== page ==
Forums: Climbing Information: Regional Discussions: Re: [notapplicable] Route closures at Franklin: Edit Log




naitch


Mar 13, 2009, 8:18 AM

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Registered: Apr 17, 2002
Posts: 539

Re: [notapplicable] Route closures at Franklin
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I ‘ll add my 2 cents. Get ready for a ramble... I’ve been going to Franklin for about 8 years, however I usually only hit it up once in the spring and once in the fall. The whole sport scene is not my thing. There seems to be a whole different mind set that goes along with the testosterone driven, gym climbing, group social atmosphere that is more common in the sport world. I climb, in part, to get away from that whole scene. So, given that’s my bias…read on.

1) I don’t agree with partially altering a route. If a route is going to be altered/chopped, do it in a way that it’s clear from the bottom of the climb. I agree with Bryan that if a person gets on a route, they should be ready for whatever, including missing top anchors. HOWEVER, it only leads to more contention and disharmony within the climbing community to do it in a way that not obvious. If an accident happens it threatens the access of the whole community. If it's going to be done, then make it clear from the get go. In my way of viewing things it is ethically wrong/”dishonest” to remove top anchors with no indication that they are missing.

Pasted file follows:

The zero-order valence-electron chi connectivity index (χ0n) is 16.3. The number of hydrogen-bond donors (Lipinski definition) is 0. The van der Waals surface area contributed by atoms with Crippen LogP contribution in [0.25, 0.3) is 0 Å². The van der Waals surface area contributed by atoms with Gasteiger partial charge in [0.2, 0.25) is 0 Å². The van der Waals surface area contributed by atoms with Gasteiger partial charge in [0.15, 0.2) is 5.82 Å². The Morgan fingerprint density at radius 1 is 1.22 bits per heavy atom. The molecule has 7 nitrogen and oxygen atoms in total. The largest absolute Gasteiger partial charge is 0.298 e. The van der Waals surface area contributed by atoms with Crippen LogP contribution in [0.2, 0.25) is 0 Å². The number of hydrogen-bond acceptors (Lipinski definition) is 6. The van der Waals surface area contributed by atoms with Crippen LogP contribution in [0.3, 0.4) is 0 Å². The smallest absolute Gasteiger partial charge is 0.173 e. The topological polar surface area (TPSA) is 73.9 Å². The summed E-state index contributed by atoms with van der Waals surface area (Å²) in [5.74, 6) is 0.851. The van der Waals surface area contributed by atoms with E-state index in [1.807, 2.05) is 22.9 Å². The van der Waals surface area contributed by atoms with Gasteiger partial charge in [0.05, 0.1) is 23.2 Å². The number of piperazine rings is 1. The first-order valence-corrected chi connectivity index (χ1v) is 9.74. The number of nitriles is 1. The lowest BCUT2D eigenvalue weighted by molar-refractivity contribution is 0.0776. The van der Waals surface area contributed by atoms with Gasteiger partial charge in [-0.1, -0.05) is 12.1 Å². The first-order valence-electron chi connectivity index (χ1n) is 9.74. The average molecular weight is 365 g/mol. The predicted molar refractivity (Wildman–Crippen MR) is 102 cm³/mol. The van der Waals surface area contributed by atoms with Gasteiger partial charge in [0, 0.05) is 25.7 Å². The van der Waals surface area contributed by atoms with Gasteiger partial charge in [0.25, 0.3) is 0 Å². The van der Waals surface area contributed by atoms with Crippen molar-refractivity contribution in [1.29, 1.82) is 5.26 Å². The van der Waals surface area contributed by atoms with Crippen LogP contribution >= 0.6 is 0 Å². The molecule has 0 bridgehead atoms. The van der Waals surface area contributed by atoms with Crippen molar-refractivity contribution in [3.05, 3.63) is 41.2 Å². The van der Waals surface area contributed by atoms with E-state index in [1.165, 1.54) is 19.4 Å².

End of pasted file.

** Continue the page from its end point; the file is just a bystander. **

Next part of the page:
2) There are lots of different angles to consider in the ethics of a “public” climbing area in relation to altering routes, even if one feels they have the “right” to do so because they were partly or solely responsible for putting it up. My question would be "What leads to the desired long term end result and the most harmony within the community?" This may yield a different answer than just saying, “F#$k’m, I put it up, I have the right to do whatever I want with it.” In our highly individualistic society (especially climbers), trying to promote group ethos and harmony is a challenge, to say the least. Climbers by nature are highly individualistic people. I know Mike has tried, but sometimes it has been a very a mis-directed very individualistic approach to trying to promote group responsibility and harmony. There are better ways…

3) I sympathize with Mike’s sentiments (and his work) in relation to tying keep up the place and preserve it. I disagree with his methods - both attitudes/words and actions. We need to work at finding a way to promote group consensus and responsibility. Easily stated, hard to do in the real world and maybe "consensus" is an oxymoron in the climbing world... However, maybe there are also approaches that haven't been tried and need to be.